I had the pleasure of spending time with Mike at BlogWorld, and when I was compiling this series, I knew I wanted to highlight this post by him. He worked with Myrtle Beach (a popular vacation destination on the east coast of the United States) during 2010, and this post is a case study of sorts (and I love case studies), showing you who he got crazy results for their Facebook page in just a few months. From the post:

When it comes to Facebook pages, they weren’t doing bad at all necessarily. The page wasn’t being updated consistently and there wasn’t a ton going on, but they were averaging anywhere from 1200-1500 fans per week organically.

However, they had a goal to build it up and get it growing. Now, being that they had around 110,000 fans when we got started, there was definitely a need to build up engagement and interaction with the existing community.

Not only that, but if we could simply get a small fraction of the fans to share with their friends, we could get the page to grow more.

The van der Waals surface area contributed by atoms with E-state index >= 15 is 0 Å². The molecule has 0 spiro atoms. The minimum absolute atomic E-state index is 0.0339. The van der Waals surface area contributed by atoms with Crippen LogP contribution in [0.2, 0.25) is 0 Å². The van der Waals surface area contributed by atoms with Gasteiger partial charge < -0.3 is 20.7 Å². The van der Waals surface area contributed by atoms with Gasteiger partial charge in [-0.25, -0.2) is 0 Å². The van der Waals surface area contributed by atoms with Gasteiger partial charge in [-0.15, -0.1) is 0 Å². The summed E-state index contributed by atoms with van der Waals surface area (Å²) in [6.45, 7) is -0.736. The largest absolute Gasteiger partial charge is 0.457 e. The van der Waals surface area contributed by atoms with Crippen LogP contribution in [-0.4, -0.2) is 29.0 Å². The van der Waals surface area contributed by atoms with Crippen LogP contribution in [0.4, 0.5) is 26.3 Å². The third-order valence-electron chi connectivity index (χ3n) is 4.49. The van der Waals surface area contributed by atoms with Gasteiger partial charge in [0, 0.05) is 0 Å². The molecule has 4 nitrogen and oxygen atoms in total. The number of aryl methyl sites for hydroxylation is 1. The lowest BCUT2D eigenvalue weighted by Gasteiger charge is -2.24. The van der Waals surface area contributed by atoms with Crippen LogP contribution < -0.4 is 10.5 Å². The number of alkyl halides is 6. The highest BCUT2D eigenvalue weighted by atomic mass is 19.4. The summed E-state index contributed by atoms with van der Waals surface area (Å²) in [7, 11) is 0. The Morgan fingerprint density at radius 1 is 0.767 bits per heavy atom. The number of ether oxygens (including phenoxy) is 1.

To read the entire story of how he helped their Facebook grow, check out MikeStenger.com, and don’t forget to follow him on Twitter @mikestenger. Seriously, folks, you want to follow this guy. He’s hands down one of the nicest people I’ve ever met and super smart when it comes to social media.

4. 10 Top Facebook Pages and Why They’re Successful by Amy Porterfield at Social Media Examiner

Amy is the Facebook manager for Social Media Examiner, so what better person to write about this platform? Like I’ve said before, I love a good case study, and this post has ten mini ones! Writes Amy,

Each of these pages has incorporated unique features that have attracted hundreds of thousands (sometimes millions!) of fans and attracted the notice of major media publications. That’s a pretty big feat, considering there are thousands of new pages popping up on Facebook daily!

There is no need to reinvent the wheel. Instead, check out what others are doing and tweak these strategies to make them your own!